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Porphyria Educational Services Bulletin
Vol. 2 No. 31                                                                             August 6, 2000 
FOCUS Conscious Sedation
For many surgeries or medically procedures today conscious sedation is used.
In terms of a porphyria patient undergoing the use of conscious sedation, selection
of proper anesthesia is mandated.
Conscious sedation is achieved by administering pharmacological agents.
The most highly used way  of administration is intravenous (IV), although
medications may be given orally (P0), rectally, intramuscular (IM), subcutaneously (SQ),
or nasally. The most commonly used agents are benzodiazepines, narcotics,
barbiturates, and certain hypnotics (such as chloral hydrate).
The pharmaceuticals  used depend on the type, duration and intensity of the procedure.
Physicians and nurses who do not have privileges in anesthesiology should not administer
drugs classified as anesthetic agents, including but not limited to, ketamine, sodium
pentothal, methohexital, propofol, etomidate and nitrous oxide, for the intent of conscious
Differences in patients' health status with variable ability to metabolize medications
should be considered when selecting and administering the medications.  Any drug that is metabolized
through the liver should not be used in an acute hepatic porphyria patient.
The anethesist  is responsible for validating the physician's order, obtaining the medications,
and assuring administration of medications according to the hospital's policy.
Such procedure  includes the right medication in the right dose, to the right patient,
over the right time frame, through the right route.
The person administering the anesthesia must adhere to all National, State and
Hospital guidelines when administering any IV medication.
Any inconsistencies between physician orders and guidelines should be
resolved prior to administering the medications.
All medications, including reversal agents, should be documented on the
appropriate patient permanent record.
Most usually non-anesthesia personnel may administer only benzodiazepines such as diazepam
(Valium) and midazolam (Versed), and narcotics such as fentanyl (Sublimaze), morphine, or meperidine (Demerol).

Conscious sedation is achieved using the same medications and
delivery methods used for anesthesia and deep sedation.
Health care providers monitoring the sedated patient must demonstrate a knowledge of anatomy,
physiology, dysrhythmia recognition, complications related to conscious sedation, and a
knowledge of the pharmacology of the medications and the reversal agents.
Such health care professionals  must also have the skills necessary to assess,
diagnose, and treat any complications that may arise.
Midazolam (Versed) is a short acting benzodiazepine CNS depressant.
It is indicated for conscious sedation prior to short diagnostic or surgical procedures,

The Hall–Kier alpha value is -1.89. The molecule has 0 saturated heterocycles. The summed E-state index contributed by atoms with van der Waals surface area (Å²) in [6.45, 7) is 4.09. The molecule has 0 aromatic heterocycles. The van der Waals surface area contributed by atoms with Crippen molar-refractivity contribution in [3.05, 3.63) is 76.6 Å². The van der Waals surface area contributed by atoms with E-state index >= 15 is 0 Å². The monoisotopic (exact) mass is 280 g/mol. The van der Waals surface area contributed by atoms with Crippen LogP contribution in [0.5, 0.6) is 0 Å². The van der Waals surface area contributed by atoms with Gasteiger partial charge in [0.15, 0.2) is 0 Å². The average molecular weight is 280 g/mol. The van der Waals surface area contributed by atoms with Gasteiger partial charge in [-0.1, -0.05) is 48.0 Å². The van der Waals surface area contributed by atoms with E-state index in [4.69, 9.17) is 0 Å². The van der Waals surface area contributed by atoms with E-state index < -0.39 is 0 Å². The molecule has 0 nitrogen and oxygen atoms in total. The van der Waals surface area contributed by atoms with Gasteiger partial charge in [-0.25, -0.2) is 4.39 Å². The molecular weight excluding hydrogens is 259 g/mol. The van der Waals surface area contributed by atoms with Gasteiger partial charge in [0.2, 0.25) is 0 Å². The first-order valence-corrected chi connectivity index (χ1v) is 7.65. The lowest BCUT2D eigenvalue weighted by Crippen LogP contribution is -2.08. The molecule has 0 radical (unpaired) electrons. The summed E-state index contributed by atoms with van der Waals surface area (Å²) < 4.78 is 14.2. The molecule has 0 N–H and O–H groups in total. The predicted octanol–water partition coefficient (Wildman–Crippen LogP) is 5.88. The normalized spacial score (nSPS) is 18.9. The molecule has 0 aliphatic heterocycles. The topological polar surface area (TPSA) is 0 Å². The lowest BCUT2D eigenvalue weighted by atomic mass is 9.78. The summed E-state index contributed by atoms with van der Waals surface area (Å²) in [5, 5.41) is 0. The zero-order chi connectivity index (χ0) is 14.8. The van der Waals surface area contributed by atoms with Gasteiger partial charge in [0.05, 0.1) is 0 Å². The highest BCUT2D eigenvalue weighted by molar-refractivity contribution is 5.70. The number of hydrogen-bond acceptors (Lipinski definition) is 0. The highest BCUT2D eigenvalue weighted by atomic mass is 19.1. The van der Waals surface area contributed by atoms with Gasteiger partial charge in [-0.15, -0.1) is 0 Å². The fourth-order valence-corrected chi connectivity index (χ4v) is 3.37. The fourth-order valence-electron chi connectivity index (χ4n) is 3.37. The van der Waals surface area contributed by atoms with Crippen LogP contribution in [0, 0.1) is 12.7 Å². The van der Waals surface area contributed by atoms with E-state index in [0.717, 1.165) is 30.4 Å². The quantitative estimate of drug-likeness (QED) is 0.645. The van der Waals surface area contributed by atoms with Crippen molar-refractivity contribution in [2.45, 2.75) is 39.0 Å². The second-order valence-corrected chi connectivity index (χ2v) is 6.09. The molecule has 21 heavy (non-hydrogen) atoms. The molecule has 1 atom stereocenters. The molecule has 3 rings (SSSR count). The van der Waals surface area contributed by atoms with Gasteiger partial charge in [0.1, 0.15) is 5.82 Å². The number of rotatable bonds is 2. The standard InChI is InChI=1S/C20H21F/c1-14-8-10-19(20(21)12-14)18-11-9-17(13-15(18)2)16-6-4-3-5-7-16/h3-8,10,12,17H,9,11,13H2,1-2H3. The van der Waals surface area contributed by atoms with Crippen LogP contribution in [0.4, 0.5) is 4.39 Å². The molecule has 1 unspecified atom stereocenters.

either alone or with a narcotic. Versed may be administered IV, IM, P0, rectally, or
nasally. The most common route of administration is IV.
Midazolam [Versed]  should not be used on patients with known benzodiazepine hypersensitivity or acute narrow-angle glaucoma. Adverse reactions from IV administration include hiccups, nausea, vomiting, over sedation, headache, coughing, and pain at the injection site.
Narcotics are also used during surgery or medical procedure where pain can occur.
Narcotics are naturally occurring or synthetic opioids that act to provide analgesia, sedation, and elevate the pain threshold. They may be classified as agonists, mixed agonists-antagonists, or partial agonists by their activity at the opioid receptors.
Fentanyl (sublimaze) is a synthetic opioid. It is indicated for analgesic action of short duration in procedures such as endoscopies.
Reversal Agents are another factor which needs to be considered in terms of the porphyric patient.
Reversal agents are drugs that counteract the effects of other drugs. The reversal agent used for benzodiazepines is
flumazenil (Romazicon), and the reversal agent used for narcotics is naloxone (Narcan).
Flumazenil is a benzodiazepine antagonist. It competes for receptor sites thereby reducing or reversing the effects of the benzodiazepine. It should be used with extreme caution, and never in porphyria patients whoexperience seizures.
Naloxone (Narcan) is a pure narcotic antagonist. It competes for the receptor sites thereby reversing the effect of the narcotic. It is important to note that all opioid effects are reversed in parallel.
Baseline vital signs, oxygen saturation level, heart rhythm, and level of consciousness are the minimum assessment parameters obtained and documented prior to sedation. During the medication administration, the sedating period and the recovery phase, these parameters should be monitored and documented at least every five minutes. The anesthesist should immediately
report to the physician any variations from baseline.
Documentation  of sedation and other pharmaceutical in porphyria patients should include:
Dosages, route, time and effect of all drugs used ;Type and amount of fluids administered, including blood and blood products, monitoring devices or equipment used
Heart rate, rhythm, blood pressure, respiratory rate, oxygen saturation, and level of consciousness
Interventions and the patients response to the interventions
Untoward or significant patient reactions and their resolution or outcome
The patient must be continuously monitored from the start of conscious sedation until the time discharge criteria are met.
Michelle G. RNA, BS, MNS